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SCOTUS Ruling About Religious Liberty, Not Birth Control Pills

While the political left and the mainstream media mourn the decision of the Supreme Court of the United States today, Americans who still cherish the First Amendment have cause for celebration. The Democratic Congressional Campaign Committee and other liberal groups have already attempted to portray the decision of the court in the matter of Burwell vs. Hobby Lobby as yet another “war on women.” The reality, however, is that the Supreme Court merely upended a war on religious liberty that has been raging under this present administration. Under the so-called Patient Protection and Affordable Care Act, a.k.a. Obamacare, private citizens and private companies were to be forced to pay for abortion-inducing drugs (known as abortifacients) and other such drugs that contradict their consciences.

Such an unconstitutional and unnecessary mandate against private citizens and the private companies they create is an indefensible assault on the principles of religious liberty.

Today’s Supreme Court ruling wasn’t about birth control pills, condoms, or contraception; it was about a fundamental principle of the American founding: that free people should be allowed to put their beliefs into practice in public. It was about free people not having to check their conscience at the door of their business, or before they enter a government office. In spite of President Obama’s best efforts to rhetorically shift “freedom of religion” to “freedom of worship,” the American people know that the concepts are not the same. Freedom of worship means that you can say what you want inside a church or chapel, but that you must tow the politically correct line outside of the walls of your place of worship. Freedom of religion means that you have the right, under the Constitution, to live out your faith in public, so long as you are not infringing on the basic, natural rights of other free citizens.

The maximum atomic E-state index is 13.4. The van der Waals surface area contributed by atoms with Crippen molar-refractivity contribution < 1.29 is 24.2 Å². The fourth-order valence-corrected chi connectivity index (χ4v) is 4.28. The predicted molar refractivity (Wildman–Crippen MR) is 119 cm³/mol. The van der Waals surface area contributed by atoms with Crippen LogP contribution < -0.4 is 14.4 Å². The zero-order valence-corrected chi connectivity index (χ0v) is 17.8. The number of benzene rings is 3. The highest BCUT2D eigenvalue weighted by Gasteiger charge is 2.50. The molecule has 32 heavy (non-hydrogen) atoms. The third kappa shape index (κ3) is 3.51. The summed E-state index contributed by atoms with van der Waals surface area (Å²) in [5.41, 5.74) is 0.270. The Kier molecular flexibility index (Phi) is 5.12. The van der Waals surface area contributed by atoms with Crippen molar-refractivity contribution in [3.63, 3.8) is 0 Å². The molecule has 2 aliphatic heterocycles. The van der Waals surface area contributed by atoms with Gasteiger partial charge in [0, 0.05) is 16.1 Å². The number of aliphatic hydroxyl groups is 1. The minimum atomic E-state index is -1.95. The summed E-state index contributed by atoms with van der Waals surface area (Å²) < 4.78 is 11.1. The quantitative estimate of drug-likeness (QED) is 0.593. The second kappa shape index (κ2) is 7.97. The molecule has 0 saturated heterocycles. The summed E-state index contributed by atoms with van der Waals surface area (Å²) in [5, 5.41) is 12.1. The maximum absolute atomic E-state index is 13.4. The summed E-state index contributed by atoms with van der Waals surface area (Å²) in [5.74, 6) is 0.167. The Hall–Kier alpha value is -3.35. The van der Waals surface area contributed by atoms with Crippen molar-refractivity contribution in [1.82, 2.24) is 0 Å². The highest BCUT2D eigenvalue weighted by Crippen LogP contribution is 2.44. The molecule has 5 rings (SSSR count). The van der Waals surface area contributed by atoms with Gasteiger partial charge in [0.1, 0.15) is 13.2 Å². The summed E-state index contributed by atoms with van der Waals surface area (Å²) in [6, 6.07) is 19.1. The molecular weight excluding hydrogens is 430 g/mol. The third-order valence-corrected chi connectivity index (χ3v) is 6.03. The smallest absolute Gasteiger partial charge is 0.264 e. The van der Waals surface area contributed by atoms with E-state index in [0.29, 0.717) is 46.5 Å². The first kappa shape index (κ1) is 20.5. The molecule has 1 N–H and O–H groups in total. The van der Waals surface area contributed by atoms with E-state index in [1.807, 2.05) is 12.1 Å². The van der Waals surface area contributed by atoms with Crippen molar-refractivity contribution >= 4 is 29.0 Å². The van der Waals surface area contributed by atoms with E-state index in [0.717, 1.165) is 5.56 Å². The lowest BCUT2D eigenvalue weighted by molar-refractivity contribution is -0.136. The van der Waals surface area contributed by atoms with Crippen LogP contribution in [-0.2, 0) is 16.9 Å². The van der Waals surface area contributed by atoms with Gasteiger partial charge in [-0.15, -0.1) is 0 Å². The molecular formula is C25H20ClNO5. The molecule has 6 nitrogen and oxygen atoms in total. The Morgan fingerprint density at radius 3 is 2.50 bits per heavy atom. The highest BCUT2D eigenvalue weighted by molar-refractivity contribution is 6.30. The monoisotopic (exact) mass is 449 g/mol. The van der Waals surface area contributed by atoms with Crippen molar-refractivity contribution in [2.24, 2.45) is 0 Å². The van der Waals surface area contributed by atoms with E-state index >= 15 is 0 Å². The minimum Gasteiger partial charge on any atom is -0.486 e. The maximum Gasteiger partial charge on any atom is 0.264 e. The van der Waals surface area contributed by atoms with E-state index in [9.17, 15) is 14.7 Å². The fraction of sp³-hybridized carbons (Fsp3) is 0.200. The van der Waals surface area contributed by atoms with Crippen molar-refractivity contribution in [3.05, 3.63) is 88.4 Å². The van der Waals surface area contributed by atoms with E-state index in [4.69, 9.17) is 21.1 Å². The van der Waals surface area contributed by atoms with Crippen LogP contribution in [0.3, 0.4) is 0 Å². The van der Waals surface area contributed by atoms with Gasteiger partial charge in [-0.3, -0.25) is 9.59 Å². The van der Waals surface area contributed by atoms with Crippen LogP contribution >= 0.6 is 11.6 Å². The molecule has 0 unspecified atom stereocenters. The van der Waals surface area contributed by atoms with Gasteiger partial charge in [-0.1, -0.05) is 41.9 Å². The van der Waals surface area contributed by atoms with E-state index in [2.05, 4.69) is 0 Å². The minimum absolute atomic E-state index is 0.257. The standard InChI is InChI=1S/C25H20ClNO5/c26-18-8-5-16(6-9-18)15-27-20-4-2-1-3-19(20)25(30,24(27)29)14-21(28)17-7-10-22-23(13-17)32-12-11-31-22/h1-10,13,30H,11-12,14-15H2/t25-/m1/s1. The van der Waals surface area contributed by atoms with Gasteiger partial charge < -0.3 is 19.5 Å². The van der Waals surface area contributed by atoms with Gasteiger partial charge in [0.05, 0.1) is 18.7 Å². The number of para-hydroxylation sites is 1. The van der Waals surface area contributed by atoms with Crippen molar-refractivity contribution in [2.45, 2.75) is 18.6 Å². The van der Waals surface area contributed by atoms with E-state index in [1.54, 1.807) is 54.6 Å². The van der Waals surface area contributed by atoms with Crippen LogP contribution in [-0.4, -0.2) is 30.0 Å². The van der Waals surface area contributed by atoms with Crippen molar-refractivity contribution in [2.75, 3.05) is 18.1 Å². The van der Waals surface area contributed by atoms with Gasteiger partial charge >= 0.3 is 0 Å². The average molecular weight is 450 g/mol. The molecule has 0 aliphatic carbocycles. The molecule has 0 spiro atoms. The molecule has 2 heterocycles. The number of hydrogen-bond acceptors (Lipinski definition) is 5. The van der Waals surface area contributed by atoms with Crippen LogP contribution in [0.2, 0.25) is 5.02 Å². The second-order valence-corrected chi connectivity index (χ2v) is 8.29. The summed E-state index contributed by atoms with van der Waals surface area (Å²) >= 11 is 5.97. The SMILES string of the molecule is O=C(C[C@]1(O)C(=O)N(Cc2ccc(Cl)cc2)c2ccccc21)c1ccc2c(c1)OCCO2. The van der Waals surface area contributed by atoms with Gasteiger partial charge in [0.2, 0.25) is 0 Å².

America’s founders opposed the false choice of obeying the principals of their faith, or obeying the laws of their nation. As such, this country was founded on the principle that people of faith would never be forced to abandon their faith to obey the law. Shifting our society’s commitment from religious freedom to “freedom of worship” would fundamentally alter the American understanding of political liberty and the character of our free nation. If the government can force someone to violate their deepest held beliefs in the name of advancing its policy agenda, then religious liberty is no more existent in America than it was in Elizabethan England. Thankfully, the Supreme Court today affirmed the understanding of our founders that freedom of religion isn’t designed to protect the government from people of faith, but to protect people of faith from the overreach of the government.

Far from being a slippery slope toward denying children needed medications (as the far left has hysterically claimed in the aftermath of the SCOTUS ruling today) today’s decision upholds the quintessentially American notion that religious conviction and the rule of law should not be at odds. The SCOTUS ruling in the case of Hobby Lobby and the DHHS contraception mandates is not the resurrection of a politically puffed-up “war on women” but, instead, the resurrection of religious liberty that has far too long been trampled in this land of the free.

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